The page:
December 22, 2021 | by Bishop Minerva G. Carcaño
Brothers and Sisters, Siblings, as you know The United Methodist Church has been involved in the Boy Scouts’ Bankruptcy Case. Our denomination has had a long-standing commitment to scouting, and this legal process has been difficult and concerning. We have been most concerned about the victims whose suffering this bankruptcy case is seeking to address.
Pending further legal proceedings, those leading us in this very serious matter have reached a settlement. The following public statement from our United Methodist Communications Office of Public Information lays out the specifics of the settlement.
While there is still work to be done, I want to take this moment to ask that we continue to pray for the victims, for our congregations, and those who have labored long on this matter and will continue to work on our behalf as United Methodists. I am grateful for the leadership of our Conference Chancellor, Jay Rosenlieb, who led our denominational efforts on this matter until recently. Our District Superintendents have been diligent in assisting our local churches most directly affected by this legal matter through the charge conference processes that have been required of them. They are working on this even now. Our Council on Finance and Administration and Executive Director of Finance and Administration have assisted with the financial support necessary for this connectional work and will be asked with our Board of Trustees to lead us in addressing further financial requests that will be forthcoming to each Conference. Above all, gratitude needs to be expressed to our local churches who are striving to be places of safety and care for young people.
Blessings of peace and healing to all.
Official Press Release of The UMC, December 21, 2021:
United Methodists reach settlement in Boy Scouts’ Bankruptcy Case
United Methodist leaders have reached a settlement in the matter of the Boy Scouts of America’s (BSA) pending bankruptcy proceedings. Upon final court approval, the settlement would absolve any claims of sexual abuse that may have occurred in congregation-sponsored Scouting programs.
Under the terms of the settlement, United Methodists would raise and give $30 million over a three-year period into a fund that will be utilized to compensate survivors, and United Methodist congregations that charter Scout troops and packs would be released from all abuse claims involving Scouting activities. A team has been formed to identify strategies and materials that may be used to raise the funds. The church would also agree to work for the healing of survivors and recommit to work toward ending sexual abuse of young people. Through the General Commission on United Methodist
Men, United Methodists will work with the BSA to continue to ensure Scout safety and grow Scouting ministry as part of its mandate through The Book of Discipline.
“We are sorry for what occurred and are praying for all those who experienced harm through Scouting activities. We are committed to the protection of children and youth, and the United Methodist Council of Bishops will be working with the church, the Survivor Working Group and BSA to address policies, programs, and procedures in order to keep Scouts safe from abuse,” said Bishop John Schol, chair of the UMC leadership team created to support the United Methodist chartering organizations in the bankruptcy matter.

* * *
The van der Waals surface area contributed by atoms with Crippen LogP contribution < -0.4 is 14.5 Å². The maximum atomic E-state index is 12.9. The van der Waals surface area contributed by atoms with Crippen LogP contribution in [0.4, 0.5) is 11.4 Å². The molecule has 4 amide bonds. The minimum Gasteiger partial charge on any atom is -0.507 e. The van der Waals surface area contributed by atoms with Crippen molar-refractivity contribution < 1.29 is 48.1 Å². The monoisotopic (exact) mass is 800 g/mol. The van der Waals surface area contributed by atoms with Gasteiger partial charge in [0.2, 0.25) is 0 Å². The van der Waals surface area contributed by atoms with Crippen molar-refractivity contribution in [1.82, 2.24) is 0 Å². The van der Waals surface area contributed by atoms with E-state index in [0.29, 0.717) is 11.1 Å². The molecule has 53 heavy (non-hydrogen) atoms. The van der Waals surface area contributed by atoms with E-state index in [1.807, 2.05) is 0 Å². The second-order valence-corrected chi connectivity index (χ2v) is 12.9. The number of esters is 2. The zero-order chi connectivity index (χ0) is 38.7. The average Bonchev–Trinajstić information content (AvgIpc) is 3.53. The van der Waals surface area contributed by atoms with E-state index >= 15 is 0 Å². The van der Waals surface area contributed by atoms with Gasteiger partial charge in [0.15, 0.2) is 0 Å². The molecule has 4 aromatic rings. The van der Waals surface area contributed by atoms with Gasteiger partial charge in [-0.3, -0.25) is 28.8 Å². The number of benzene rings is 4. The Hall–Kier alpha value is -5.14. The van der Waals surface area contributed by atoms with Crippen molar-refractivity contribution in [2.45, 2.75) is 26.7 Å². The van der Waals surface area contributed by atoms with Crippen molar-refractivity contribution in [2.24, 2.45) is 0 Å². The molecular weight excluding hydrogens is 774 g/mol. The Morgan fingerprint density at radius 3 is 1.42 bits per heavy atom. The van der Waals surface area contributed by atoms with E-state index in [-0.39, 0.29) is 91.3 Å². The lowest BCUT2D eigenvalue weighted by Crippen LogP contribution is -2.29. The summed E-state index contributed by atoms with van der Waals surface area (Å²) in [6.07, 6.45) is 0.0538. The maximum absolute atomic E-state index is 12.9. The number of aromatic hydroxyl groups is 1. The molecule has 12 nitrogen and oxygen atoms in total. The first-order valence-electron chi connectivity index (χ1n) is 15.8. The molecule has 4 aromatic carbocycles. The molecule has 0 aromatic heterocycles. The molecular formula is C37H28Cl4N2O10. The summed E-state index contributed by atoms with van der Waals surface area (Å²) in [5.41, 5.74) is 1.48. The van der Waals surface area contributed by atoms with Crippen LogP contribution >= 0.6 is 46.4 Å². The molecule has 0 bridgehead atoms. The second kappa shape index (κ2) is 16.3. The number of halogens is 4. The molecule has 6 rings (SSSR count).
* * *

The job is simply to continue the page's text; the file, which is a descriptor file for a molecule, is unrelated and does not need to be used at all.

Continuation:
The settlement follows months of mediation by an Ad Hoc committee of bishops, chancellors and general agency employees that has been advocating for United Methodist interests.
“I want to thank everyone who has been working through the mediation process for the healing and just resolution of the survivors,” said Schol. “Our settlement agreement has the support of both the BSA and the Coalition of Abused Scouts for Justice.”
The United Methodist Church has long worked proactively to prevent child abuse. The percentage of claims in the last 20 years potentially related to United Methodist congregations’-sponsored scouting units is less than 1 percent of all UMC claims.
Under the terms of the agreement, denomination leaders will intensify efforts to prevent and raise awareness of child sexual abuse.
The Council of Bishops of The United Methodist Church has committed to lead the church in carrying out the following:
· Work with all United Methodists to raise funds for the Survivor Trust Fund.
· Tell the story of harm done to survivors through a series of articles to be published by the denomination and by each U.S. annual conference to draw attention to child sexual abuse and call upon the church to be vigilant in working to prevent child sexual abuse in churches, homes and the community.
· Carry out a denomination-wide review of all Safe Sanctuaries and other policies to safeguard young people from sexual abuse and update policies as necessary and ensure the policies are being followed.
· Provide opportunities for sexual abuse survivors to share their experiences with United Methodist leadership if they choose to do so.
· Work with all United Methodist ministries and with the Boy Scouts of America to continue to make programs safe for all young people.
· Provide leadership to help all BSA chartering organizations to make a $100 million contribution to the Survivor Trust Fund.
· Participate as a member of the Survivors Working Group
The Ad Hoc Committee recommends that churches who filed a proof of claim vote “yes” on the plan and for those who previously voted “no,” the Ad Hoc Committee recommends congregations change their vote to “yes.” An email from conference leadership will be sent to churches that filed a proof of claim on how to vote “yes” and how to change a vote from “no” to “yes.”
Media contact: Diane Degnan firstname.lastname@example.org 615.742.5406
Bishop Minerva G. Carcaño is Resident Bishop of the San Francisco area and the California-Nevada Conference of The United Methodist Church.